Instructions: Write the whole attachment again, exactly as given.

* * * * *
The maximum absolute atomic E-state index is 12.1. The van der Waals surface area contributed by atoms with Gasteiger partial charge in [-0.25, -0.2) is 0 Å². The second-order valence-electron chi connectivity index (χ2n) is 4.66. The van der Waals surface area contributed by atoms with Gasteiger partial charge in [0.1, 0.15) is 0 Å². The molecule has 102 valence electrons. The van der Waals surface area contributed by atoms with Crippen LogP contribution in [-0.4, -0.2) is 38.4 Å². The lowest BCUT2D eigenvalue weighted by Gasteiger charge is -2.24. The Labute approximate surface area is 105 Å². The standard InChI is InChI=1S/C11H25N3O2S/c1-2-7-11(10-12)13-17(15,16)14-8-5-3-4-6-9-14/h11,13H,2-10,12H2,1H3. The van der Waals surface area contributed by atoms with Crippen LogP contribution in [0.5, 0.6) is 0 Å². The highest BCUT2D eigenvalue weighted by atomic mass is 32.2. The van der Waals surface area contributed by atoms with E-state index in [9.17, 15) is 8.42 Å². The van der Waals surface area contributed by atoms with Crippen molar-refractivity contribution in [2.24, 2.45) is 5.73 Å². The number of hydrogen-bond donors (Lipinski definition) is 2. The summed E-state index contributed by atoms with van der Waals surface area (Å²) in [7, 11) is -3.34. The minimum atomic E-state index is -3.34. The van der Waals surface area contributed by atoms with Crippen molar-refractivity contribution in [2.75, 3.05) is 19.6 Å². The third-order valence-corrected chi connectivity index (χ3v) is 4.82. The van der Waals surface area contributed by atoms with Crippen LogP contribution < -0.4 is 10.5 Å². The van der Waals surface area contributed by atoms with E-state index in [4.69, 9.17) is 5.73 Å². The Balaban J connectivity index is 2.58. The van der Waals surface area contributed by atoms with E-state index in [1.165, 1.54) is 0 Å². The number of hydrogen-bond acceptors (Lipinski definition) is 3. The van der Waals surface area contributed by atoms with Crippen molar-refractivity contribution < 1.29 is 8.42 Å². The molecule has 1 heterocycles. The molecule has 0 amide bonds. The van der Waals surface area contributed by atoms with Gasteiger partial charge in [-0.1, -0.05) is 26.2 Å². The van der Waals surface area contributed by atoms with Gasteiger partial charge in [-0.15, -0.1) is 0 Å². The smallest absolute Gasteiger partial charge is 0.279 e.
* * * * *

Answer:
The maximum absolute atomic E-state index is 12.1. The van der Waals surface area contributed by atoms with Gasteiger partial charge in [-0.25, -0.2) is 0 Å². The second-order valence-electron chi connectivity index (χ2n) is 4.66. The van der Waals surface area contributed by atoms with Gasteiger partial charge in [0.1, 0.15) is 0 Å². The molecule has 102 valence electrons. The van der Waals surface area contributed by atoms with Crippen LogP contribution in [-0.4, -0.2) is 38.4 Å². The lowest BCUT2D eigenvalue weighted by Gasteiger charge is -2.24. The Labute approximate surface area is 105 Å². The standard InChI is InChI=1S/C11H25N3O2S/c1-2-7-11(10-12)13-17(15,16)14-8-5-3-4-6-9-14/h11,13H,2-10,12H2,1H3. The van der Waals surface area contributed by atoms with Crippen LogP contribution in [0.5, 0.6) is 0 Å². The highest BCUT2D eigenvalue weighted by atomic mass is 32.2. The van der Waals surface area contributed by atoms with E-state index in [9.17, 15) is 8.42 Å². The van der Waals surface area contributed by atoms with Crippen molar-refractivity contribution in [2.24, 2.45) is 5.73 Å². The number of hydrogen-bond donors (Lipinski definition) is 2. The summed E-state index contributed by atoms with van der Waals surface area (Å²) in [7, 11) is -3.34. The minimum atomic E-state index is -3.34. The van der Waals surface area contributed by atoms with Crippen molar-refractivity contribution in [2.75, 3.05) is 19.6 Å². The third-order valence-corrected chi connectivity index (χ3v) is 4.82. The van der Waals surface area contributed by atoms with Crippen LogP contribution < -0.4 is 10.5 Å². The van der Waals surface area contributed by atoms with E-state index in [4.69, 9.17) is 5.73 Å². The Balaban J connectivity index is 2.58. The van der Waals surface area contributed by atoms with E-state index in [1.165, 1.54) is 0 Å². The number of hydrogen-bond acceptors (Lipinski definition) is 3. The van der Waals surface area contributed by atoms with Crippen molar-refractivity contribution < 1.29 is 8.42 Å². The molecule has 1 heterocycles. The molecule has 0 amide bonds. The van der Waals surface area contributed by atoms with Gasteiger partial charge in [-0.1, -0.05) is 26.2 Å². The van der Waals surface area contributed by atoms with Gasteiger partial charge in [-0.15, -0.1) is 0 Å². The smallest absolute Gasteiger partial charge is 0.279 e.